He was always mindful of their health and would call for a break more for their sakes than for our own. We had lunch the first time we visited the Bensons. Before the second time Dennis was told by Reed to be careful about eating lunch with them since they were quite frugal and would go without eating rather than overspend the allowance they received from the Church. The second time, I asked Dennis what was the big deal about eating with the prophet when he tried to get us to take lunch and Dennis had excused us. He said Reed had told him they were generous but they would just eat less since they had a weekly budget they kept to. They didn't want to housekeeper to buy anything more than was on their list. Reed said his dad tried to safeguard the church's resources and did it to set an example. He couldn't ask others to economize if he didn't. We would walk over to the Lion House or ZCMI food court for lunch. I think we even tried Chinese once. I think Dennis stayed one night to go to some musical function. I think he liked the exercise since he didn't get to golf on those days.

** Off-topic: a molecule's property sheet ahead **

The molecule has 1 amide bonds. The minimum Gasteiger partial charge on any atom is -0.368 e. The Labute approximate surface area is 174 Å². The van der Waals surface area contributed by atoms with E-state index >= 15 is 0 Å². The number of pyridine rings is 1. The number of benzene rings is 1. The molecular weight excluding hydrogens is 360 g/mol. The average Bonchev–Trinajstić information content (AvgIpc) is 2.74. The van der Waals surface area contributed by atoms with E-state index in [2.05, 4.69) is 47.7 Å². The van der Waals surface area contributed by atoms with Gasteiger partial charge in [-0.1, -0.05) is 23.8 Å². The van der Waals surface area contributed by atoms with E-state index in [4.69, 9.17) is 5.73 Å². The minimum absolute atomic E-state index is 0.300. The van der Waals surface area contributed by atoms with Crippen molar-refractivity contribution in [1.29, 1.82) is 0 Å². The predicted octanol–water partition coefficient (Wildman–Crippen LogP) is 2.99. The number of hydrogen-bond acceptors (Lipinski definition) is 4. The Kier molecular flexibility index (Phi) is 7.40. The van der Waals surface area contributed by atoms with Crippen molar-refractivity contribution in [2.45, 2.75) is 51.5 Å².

One day Dennis and I got a lesson in leadership. We went in to President Benson's study and he was dressed in a Scout uniform with just his socks on. He leaned back in his recliner and told us before he began that day he needed to get our opinions about the scouting program in the church. President Benson told us about his concern for the youth and how some were pressuring him to dissolve the scouting program saying the mutual could handle the social needs of our boys. He wanted to know what we thought. Dennis discussed how when he was a bishop and stake president it made a difference in the lives of many boys. I said some similar things then I thought I would tell him ways to fix a few problems. When President Benson agreed with me he would ask questions but at one point it just became silent with me going on. It took me a while to catch on that when President Benson disagreed instead of telling you what he thought he just shut up. Dennis was smart and said after we left I hope you learn something important today, it will help you in your future church leadership roles.